Stabilization media increases recovery in paucicellular cerebrospinal fluid specimens submitted for flow cytometry testing




Flow cytometric immunophenotpying (FCI) of cerebrospinal fluid (CSF) and other paucicellular fluids has been demonstrated to have increased sensitivity in detection of lymphoma and leukemia when compared to cytomorphology [(1) de Graaf et al., Cytometry Part B 2011, 80B:271–281; (2) Szamosi et al., CLSI Document H56-A—Body Fluid Analysis for Cellular Composition; Approved Guideline, Wayne, PA: Clinical and Laboratory Standards Institute, 2006; (3) Kraan et al., Flow Cytometric Immunophenotyping of Cerebrospinal Fluid. Current Protocols in Cytometry, Hoboken, NJ: Wiley, 2008]. However, low cellularity has been an historical problem with these samples. Several studies indicate that immediate addition of a stabilization media (e.g., RPMI with fetal calf serum (FCS)) to CSF improves the cell yield for FCI [(1) de Graaf et al.]. Such stabilization medias can, however, significantly increase cost.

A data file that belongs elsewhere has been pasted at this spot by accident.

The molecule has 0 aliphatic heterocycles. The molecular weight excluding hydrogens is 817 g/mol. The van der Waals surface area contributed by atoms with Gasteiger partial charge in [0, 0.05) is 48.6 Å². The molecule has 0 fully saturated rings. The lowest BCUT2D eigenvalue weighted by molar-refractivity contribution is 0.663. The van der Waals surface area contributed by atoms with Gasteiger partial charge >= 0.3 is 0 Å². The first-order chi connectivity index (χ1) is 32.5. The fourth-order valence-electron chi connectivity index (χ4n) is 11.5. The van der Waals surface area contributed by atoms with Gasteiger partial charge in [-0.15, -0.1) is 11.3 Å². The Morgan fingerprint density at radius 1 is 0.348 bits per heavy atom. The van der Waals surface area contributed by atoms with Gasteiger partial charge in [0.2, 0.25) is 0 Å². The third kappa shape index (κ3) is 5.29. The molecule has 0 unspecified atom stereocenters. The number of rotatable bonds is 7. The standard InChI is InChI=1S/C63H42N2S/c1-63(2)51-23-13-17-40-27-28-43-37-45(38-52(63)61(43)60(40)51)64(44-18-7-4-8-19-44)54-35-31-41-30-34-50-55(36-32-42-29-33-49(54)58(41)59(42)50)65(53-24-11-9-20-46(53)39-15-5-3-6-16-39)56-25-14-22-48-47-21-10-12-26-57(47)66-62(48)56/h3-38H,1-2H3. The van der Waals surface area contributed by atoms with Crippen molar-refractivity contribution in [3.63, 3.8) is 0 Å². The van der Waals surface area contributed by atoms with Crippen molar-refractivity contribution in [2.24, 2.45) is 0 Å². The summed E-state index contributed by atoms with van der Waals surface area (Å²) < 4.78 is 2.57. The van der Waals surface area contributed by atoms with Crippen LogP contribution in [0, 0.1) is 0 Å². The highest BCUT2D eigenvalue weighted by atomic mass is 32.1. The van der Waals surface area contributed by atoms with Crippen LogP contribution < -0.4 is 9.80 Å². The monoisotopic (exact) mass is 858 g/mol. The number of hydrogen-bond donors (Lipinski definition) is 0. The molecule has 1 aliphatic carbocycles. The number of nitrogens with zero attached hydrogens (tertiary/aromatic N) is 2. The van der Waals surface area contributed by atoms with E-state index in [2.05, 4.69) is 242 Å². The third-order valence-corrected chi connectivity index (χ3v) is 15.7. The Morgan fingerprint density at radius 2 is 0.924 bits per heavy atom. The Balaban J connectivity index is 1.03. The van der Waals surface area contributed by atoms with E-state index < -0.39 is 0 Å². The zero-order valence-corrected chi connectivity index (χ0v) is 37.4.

We compared FCI results in CSF stabilized with RPMI 1640 (without additional additives) to results obtained using non-stabilized CSF. Samples were processed according to published CLSI guidelines [(2) Szamosi et al.].


About 98/105 (93%) CSF specimens stabilized with RPMI had adequate numbers of viable cells (>100) for performing FCI. About 65/217 (30%) CSF specimens without stabilization had adequate numbers of viable cells for analysis (70% either quantity not sufficient (QNS) or specimen viability below analytical limits).


Utilizing RMPI without FCS as a stabilization media results in increased cell yield and improved FCI results. We have found FCS is not required to achieve high quality results in FCI of paucicellular CSF specimens. © 2013 International Clinical Cytometry Society